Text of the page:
Updated 11:35 a.m.
CAIRO - Egyptian protesters were jubilant Saturday over their success in ousting former President Hosni Mubarak, but many vowed to stay camped in a central Cairo square until they hear "clear assurances" that the military will meet their demands for democracy.
Burnt-out vehicles were towed away while people, including young activists wearing surgical masks, swept the streets and hauled away mounds of trash. Soldiers removed barricades to open at least a road leading to Tahrir, or Liberation, Square after a night of euphoric celebration and nearly three weeks of protests that forced Mubarak to surrender power to the military.
Egypt's new military rulers said on Saturday the existing cabinet would stay until a new one was formed and the country would respect international treaties, a statement that will reassure Israel and the United States, Reuters reports.
"The current government and governors undertake to manage affairs until the formation of a new government," a senior army officer said on state-run TV Saturday.
Egypt's treaties include a 1979 peace accord with U.S. ally Israel, which has been watching developments in Egypt with concern, Reuters reports.
Many wore placards saying "Sorry for the inconvenience, but we're building Egypt."
The country's nighttime curfew has been relaxed. It now starts at midnight instead of 8 p.m., and ends at 6 a.m. The relaxation of the curfew is a sign that life is returning to normal.
Airport officials say current and ex-government officials have been banned from traveling without permission from either the state prosecutor or the armed forces. Mubarak's regime has faced long-standing allegations of corruption.Officials say they have a list of officials from the former regime. Notorious former Information Minister Ana el-Fiqi allegedly decided to not board a London-bound plane he had already sent his luggage to after learning of the ban. Some media reports claim el-Fiqi is now under house arrests.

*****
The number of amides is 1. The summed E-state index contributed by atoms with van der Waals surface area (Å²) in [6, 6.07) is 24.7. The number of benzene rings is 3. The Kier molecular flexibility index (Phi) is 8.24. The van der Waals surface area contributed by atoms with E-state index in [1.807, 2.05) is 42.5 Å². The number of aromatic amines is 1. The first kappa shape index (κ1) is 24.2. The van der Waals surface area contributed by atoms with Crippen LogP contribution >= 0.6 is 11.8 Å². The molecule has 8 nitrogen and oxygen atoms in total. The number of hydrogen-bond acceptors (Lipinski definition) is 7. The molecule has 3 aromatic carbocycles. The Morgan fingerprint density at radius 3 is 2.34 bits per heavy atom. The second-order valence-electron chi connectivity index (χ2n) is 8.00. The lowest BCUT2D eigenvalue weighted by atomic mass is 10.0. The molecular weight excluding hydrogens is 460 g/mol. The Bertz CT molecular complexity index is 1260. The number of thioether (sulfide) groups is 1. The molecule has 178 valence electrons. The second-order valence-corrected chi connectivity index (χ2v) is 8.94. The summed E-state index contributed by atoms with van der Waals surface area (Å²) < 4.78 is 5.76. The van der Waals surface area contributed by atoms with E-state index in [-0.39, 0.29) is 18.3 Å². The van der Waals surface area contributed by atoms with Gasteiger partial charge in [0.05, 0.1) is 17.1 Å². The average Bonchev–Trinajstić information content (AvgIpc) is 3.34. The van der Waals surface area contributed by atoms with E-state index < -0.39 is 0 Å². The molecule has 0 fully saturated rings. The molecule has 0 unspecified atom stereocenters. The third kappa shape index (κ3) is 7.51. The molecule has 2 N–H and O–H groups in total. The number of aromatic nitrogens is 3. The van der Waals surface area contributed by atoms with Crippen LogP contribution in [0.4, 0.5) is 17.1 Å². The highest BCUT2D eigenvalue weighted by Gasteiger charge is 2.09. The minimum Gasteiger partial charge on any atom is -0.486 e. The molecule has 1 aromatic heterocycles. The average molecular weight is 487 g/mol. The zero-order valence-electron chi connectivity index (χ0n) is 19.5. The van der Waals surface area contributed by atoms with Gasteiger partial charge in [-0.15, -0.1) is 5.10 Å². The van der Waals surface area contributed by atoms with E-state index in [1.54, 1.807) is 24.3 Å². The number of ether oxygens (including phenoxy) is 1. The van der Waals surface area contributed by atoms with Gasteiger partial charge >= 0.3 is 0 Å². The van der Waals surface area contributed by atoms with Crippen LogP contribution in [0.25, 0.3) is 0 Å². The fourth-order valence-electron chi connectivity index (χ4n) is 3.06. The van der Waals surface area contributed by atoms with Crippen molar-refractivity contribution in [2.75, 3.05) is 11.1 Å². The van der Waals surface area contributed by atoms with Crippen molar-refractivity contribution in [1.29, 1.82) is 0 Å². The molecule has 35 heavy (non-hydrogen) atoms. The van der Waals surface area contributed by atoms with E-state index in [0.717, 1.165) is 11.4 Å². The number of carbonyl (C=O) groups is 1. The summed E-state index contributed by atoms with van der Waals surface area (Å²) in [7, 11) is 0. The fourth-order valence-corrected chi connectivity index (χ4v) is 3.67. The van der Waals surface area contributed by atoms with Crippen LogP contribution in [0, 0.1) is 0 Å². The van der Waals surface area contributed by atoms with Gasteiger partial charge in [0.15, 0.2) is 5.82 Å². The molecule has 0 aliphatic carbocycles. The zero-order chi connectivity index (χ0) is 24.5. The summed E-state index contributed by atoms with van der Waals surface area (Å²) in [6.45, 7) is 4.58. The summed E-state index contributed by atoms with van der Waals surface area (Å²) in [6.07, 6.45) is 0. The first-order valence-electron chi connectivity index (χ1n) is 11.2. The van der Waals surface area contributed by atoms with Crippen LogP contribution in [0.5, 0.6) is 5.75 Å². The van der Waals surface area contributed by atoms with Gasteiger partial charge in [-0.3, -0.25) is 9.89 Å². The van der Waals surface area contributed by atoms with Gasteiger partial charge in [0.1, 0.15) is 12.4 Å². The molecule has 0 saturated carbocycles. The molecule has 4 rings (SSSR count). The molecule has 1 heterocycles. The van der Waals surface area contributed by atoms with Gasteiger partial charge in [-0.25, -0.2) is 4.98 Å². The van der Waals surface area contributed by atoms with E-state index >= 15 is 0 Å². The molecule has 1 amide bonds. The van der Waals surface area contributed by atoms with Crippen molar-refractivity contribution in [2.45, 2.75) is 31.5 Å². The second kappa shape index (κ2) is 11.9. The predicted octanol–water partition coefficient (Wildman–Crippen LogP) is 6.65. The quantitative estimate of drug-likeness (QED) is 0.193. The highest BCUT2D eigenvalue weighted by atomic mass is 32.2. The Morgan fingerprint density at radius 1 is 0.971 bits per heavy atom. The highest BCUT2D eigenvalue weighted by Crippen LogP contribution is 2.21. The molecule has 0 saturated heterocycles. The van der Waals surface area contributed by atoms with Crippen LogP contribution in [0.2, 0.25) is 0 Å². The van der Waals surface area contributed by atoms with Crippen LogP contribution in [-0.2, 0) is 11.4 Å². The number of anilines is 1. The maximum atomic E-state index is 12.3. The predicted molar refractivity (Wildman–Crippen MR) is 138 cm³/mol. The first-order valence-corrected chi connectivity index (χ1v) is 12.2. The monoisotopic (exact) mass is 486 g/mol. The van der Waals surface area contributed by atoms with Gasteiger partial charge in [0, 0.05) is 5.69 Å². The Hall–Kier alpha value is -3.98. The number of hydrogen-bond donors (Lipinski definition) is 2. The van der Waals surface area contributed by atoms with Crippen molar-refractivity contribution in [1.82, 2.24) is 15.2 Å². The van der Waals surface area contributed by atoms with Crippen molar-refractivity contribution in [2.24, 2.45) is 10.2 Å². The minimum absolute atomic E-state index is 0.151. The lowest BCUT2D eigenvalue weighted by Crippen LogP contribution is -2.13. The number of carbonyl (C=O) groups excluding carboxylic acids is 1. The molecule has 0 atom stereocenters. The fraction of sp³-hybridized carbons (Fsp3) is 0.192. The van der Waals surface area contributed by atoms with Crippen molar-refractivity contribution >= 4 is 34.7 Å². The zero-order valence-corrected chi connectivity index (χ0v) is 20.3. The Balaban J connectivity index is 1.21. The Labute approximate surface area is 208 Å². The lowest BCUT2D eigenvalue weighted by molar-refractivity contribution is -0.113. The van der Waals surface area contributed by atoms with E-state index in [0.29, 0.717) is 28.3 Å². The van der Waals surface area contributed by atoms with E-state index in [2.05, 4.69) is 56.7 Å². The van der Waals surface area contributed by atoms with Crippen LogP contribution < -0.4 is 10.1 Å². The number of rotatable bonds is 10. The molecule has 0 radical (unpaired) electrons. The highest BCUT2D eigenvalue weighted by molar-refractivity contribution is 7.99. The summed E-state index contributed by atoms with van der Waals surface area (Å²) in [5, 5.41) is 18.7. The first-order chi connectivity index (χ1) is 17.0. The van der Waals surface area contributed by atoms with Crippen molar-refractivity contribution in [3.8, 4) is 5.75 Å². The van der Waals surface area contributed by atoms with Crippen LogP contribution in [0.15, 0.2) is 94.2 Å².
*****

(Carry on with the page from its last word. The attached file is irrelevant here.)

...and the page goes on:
Reporting from Cairo Saturday, CBS News correspondent and anchor Harry Smith said it was a glorious day, with sunshine and clear, blue skies. "Perhaps that bodes well for the future of these 80 million Egyptians," he said.
On "The Early Show on Saturday Morning," Sarah Hawass, a 23-year-old Egyptian and student at the American University in Cairo, who had been demonstrating for most of the 18 days, said, "It was an enormous party. Everyone was going nuts. Everyone was ecstatic. It was a moment of euphoric joy.
"People could not believe this happened, and they were really overwhelmed," she said. "People are still in a state of celebration. It's going to take a while for all of this to sink in."
The morning after Tahrir Square is again teeming with people who are celebrating their newfound freedom. And as Egyptians woke up today, they woke up to a reality most of them could never have imagined.
It was clean-up time in Tahrir Square today. Volunteers were everywhere - sweeping, picking up garbage, erasing graffiti.
Make no mistake, says Smith: The cleaning is a metaphor for a fresh start.
"Yes, we clean," one woman told Smith. "We got rid of the people who were not honest. And now we are cleaning the streets. We are cleaning everything. We want our country to be clean from every single thing that can be keep us from being better."
Last night's celebration lasted until dawn. Egyptians from all walks of life made their way to the square - to dance, to sing, to shout.
The military has already communicated with the demonstration organizers and said they want Tahrir Square cleared by curfew tonight. So, the first parlay, if you will, in this entire back-and-forth between protesters and the military has been made.
The demonstrations, the people continue to pour into the square. Whether or not people will want to leave by midnight tonight remains to be seen.
Some took down their makeshift tents, returning blankets donated by Islamic charities and heading home. Others vowed to stay put until the military, which has pledged to shepherd reforms for greater democracy, issues a promised statement on its next steps. Those could include the dissolution of parliament, creation of a presidential council and a transitional government.